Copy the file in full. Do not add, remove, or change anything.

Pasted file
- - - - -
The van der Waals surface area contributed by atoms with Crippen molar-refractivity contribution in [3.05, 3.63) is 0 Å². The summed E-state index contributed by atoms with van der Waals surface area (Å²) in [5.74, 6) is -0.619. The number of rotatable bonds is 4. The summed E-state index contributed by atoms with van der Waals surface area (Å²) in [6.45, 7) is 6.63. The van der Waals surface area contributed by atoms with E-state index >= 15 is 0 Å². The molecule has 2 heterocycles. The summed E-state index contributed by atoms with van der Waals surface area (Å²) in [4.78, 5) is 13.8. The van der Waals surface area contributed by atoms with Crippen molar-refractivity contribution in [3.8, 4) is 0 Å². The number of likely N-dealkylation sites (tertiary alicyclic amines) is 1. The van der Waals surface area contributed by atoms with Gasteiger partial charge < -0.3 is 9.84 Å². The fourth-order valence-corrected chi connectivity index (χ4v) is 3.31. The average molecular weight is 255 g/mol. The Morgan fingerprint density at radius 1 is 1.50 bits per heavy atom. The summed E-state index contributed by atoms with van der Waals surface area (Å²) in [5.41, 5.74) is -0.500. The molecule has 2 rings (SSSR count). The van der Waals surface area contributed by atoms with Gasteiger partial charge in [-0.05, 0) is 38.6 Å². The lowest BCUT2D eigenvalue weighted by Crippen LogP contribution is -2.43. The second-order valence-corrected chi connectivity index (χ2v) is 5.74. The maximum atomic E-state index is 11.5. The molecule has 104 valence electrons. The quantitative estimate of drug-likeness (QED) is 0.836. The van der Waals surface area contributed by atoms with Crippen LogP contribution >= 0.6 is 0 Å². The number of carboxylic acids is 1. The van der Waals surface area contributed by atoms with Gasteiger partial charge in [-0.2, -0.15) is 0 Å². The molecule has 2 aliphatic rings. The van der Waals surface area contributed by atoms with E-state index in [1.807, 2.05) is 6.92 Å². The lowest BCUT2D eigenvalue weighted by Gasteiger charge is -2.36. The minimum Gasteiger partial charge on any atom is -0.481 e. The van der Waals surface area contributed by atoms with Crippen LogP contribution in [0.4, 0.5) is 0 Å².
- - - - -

The van der Waals surface area contributed by atoms with Crippen molar-refractivity contribution in [3.05, 3.63) is 0 Å². The summed E-state index contributed by atoms with van der Waals surface area (Å²) in [5.74, 6) is -0.619. The number of rotatable bonds is 4. The summed E-state index contributed by atoms with van der Waals surface area (Å²) in [6.45, 7) is 6.63. The van der Waals surface area contributed by atoms with E-state index >= 15 is 0 Å². The molecule has 2 heterocycles. The summed E-state index contributed by atoms with van der Waals surface area (Å²) in [4.78, 5) is 13.8. The van der Waals surface area contributed by atoms with Crippen molar-refractivity contribution in [3.8, 4) is 0 Å². The number of likely N-dealkylation sites (tertiary alicyclic amines) is 1. The van der Waals surface area contributed by atoms with Gasteiger partial charge < -0.3 is 9.84 Å². The fourth-order valence-corrected chi connectivity index (χ4v) is 3.31. The average molecular weight is 255 g/mol. The Morgan fingerprint density at radius 1 is 1.50 bits per heavy atom. The summed E-state index contributed by atoms with van der Waals surface area (Å²) in [5.41, 5.74) is -0.500. The molecule has 2 rings (SSSR count). The van der Waals surface area contributed by atoms with Gasteiger partial charge in [-0.05, 0) is 38.6 Å². The lowest BCUT2D eigenvalue weighted by Crippen LogP contribution is -2.43. The second-order valence-corrected chi connectivity index (χ2v) is 5.74. The maximum atomic E-state index is 11.5. The molecule has 104 valence electrons. The quantitative estimate of drug-likeness (QED) is 0.836. The van der Waals surface area contributed by atoms with Crippen LogP contribution >= 0.6 is 0 Å². The number of carboxylic acids is 1. The van der Waals surface area contributed by atoms with Gasteiger partial charge in [-0.2, -0.15) is 0 Å². The molecule has 2 aliphatic rings. The van der Waals surface area contributed by atoms with E-state index in [1.807, 2.05) is 6.92 Å². The lowest BCUT2D eigenvalue weighted by Gasteiger charge is -2.36. The minimum Gasteiger partial charge on any atom is -0.481 e. The van der Waals surface area contributed by atoms with Crippen LogP contribution in [0.4, 0.5) is 0 Å².